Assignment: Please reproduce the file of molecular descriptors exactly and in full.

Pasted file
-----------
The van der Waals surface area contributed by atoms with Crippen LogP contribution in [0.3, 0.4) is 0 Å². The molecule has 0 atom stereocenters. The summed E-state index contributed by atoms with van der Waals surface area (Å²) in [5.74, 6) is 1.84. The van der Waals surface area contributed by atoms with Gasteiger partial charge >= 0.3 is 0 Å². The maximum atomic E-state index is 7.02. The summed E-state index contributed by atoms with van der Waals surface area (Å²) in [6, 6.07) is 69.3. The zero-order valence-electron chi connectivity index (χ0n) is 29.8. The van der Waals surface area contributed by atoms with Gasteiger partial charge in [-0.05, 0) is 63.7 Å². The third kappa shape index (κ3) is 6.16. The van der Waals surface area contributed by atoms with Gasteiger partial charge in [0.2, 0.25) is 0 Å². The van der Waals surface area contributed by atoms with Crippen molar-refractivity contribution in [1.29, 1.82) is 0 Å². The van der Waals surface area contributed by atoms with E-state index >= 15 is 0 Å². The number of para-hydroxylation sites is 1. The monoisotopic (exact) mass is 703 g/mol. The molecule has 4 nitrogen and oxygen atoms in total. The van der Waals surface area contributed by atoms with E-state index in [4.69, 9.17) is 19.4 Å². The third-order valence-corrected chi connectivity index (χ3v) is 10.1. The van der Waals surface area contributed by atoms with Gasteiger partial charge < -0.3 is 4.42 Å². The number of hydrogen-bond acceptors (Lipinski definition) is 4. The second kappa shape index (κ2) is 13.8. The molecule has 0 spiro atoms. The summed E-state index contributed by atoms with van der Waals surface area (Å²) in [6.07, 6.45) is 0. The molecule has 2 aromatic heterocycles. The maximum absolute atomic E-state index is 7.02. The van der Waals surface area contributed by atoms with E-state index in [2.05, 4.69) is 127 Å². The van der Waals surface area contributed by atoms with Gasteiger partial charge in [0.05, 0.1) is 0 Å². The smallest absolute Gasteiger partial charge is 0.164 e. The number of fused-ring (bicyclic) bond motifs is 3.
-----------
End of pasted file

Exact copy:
The van der Waals surface area contributed by atoms with Crippen LogP contribution in [0.3, 0.4) is 0 Å². The molecule has 0 atom stereocenters. The summed E-state index contributed by atoms with van der Waals surface area (Å²) in [5.74, 6) is 1.84. The van der Waals surface area contributed by atoms with Gasteiger partial charge >= 0.3 is 0 Å². The maximum atomic E-state index is 7.02. The summed E-state index contributed by atoms with van der Waals surface area (Å²) in [6, 6.07) is 69.3. The zero-order valence-electron chi connectivity index (χ0n) is 29.8. The van der Waals surface area contributed by atoms with Gasteiger partial charge in [-0.05, 0) is 63.7 Å². The third kappa shape index (κ3) is 6.16. The van der Waals surface area contributed by atoms with Gasteiger partial charge in [0.2, 0.25) is 0 Å². The van der Waals surface area contributed by atoms with Crippen molar-refractivity contribution in [1.29, 1.82) is 0 Å². The van der Waals surface area contributed by atoms with E-state index >= 15 is 0 Å². The number of para-hydroxylation sites is 1. The monoisotopic (exact) mass is 703 g/mol. The molecule has 4 nitrogen and oxygen atoms in total. The van der Waals surface area contributed by atoms with E-state index in [4.69, 9.17) is 19.4 Å². The third-order valence-corrected chi connectivity index (χ3v) is 10.1. The van der Waals surface area contributed by atoms with Gasteiger partial charge < -0.3 is 4.42 Å². The number of hydrogen-bond acceptors (Lipinski definition) is 4. The second kappa shape index (κ2) is 13.8. The molecule has 0 spiro atoms. The summed E-state index contributed by atoms with van der Waals surface area (Å²) in [6.07, 6.45) is 0. The molecule has 2 aromatic heterocycles. The maximum absolute atomic E-state index is 7.02. The van der Waals surface area contributed by atoms with E-state index in [2.05, 4.69) is 127 Å². The van der Waals surface area contributed by atoms with Gasteiger partial charge in [0.05, 0.1) is 0 Å². The smallest absolute Gasteiger partial charge is 0.164 e. The number of fused-ring (bicyclic) bond motifs is 3.